Ruth Sabath Rosenthal’s full-length poetry collection FACING HOME and beyond (Paragon Poetry Press, 2011) includes and expands upon her chapbook Facing Home (Finishing Line Press), 2010, which I excerpted on this blog last year. Ruth’s clear and sharp-witted writing addresses themes of family alienation, Jewish heritage, and the hard-won wisdom of an older woman who’s had to learn to rely on herself. The poem below, reprinted by permission, captures the spirit of this collection, by way of some lesser-known details about the Jewish legend of Lilith. Visit Ruth’s website to learn more about her work.
What anguish when Lilith figured out
her Adam was a die-hard prick, repeatedly
refusing to let her flower atop his stem.
From the get-go, he commanded she be
on the bottom. Wanting his seed, she was dutiful
wife, coy lover swallowing bile, biting her tongue,
bearing him sons, and yet, the stiff-neck refused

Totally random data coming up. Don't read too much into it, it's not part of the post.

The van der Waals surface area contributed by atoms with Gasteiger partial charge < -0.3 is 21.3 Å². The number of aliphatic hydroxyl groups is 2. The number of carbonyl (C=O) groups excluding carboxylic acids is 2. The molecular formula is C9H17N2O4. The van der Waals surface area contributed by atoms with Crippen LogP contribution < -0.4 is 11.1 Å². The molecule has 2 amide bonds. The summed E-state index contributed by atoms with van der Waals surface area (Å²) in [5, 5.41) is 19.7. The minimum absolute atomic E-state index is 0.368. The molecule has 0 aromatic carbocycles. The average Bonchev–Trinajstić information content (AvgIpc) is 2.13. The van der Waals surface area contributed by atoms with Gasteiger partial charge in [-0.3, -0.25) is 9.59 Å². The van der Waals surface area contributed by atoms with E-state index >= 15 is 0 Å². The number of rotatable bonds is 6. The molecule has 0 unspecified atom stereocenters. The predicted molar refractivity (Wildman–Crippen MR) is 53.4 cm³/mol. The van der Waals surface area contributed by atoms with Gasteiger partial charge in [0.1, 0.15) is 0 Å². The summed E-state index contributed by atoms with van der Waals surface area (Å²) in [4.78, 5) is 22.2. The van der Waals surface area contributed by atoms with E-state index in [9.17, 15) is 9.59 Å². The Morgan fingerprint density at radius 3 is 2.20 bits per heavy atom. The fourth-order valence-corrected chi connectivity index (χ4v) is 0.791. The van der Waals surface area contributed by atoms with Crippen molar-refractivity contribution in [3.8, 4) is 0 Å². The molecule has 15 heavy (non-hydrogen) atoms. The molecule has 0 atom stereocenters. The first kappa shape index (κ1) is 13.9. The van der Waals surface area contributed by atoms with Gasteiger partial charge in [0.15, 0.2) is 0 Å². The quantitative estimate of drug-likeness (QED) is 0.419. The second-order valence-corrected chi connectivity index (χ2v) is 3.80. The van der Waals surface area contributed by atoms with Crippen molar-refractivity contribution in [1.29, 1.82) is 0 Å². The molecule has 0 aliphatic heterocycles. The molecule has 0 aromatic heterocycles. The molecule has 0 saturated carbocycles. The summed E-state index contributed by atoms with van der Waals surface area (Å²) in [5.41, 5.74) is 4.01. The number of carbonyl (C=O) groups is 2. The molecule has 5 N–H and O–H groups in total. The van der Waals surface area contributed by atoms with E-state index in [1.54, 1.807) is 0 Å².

to soften his manner or change his position:
He wanted her always under his thumb,
kissing his feet, the ground he stood on. She revolted,
and under threat of God-awful wrath, took one hell
of a lover — a swain who liked her on top,
but said kids were not fit to live with.
She sided with him, decided to leave Adam,
against the wishes of three angels who warned
they’d kill off the hundreds and hundreds
of sons she expected to bear, if she carried
out her plan. She turned that around by conceiving
her own twist on their threat: She would kill all
the newborns she cared to — a diabiblical campaign
the angels condoned only after she swore to
spare those infants wearing a talisman inscribed
with the angels’ names. And furthermore,
she’d seek to demonize men by having her way
with them in the deep of sleep, turning each
into licentious pricks lusting to distraction,
perversion. As for women, she’d instruct each
to cease acting beneath men in any manner or form.
Her plan carved in stone, she bid Adam farewell,
but not before ribbing him unmercifully
about his dream of finding the perfect wife,
“a fit wife.” And likely he would, as one man’s poison
is another man’s pleasure, or so it is written.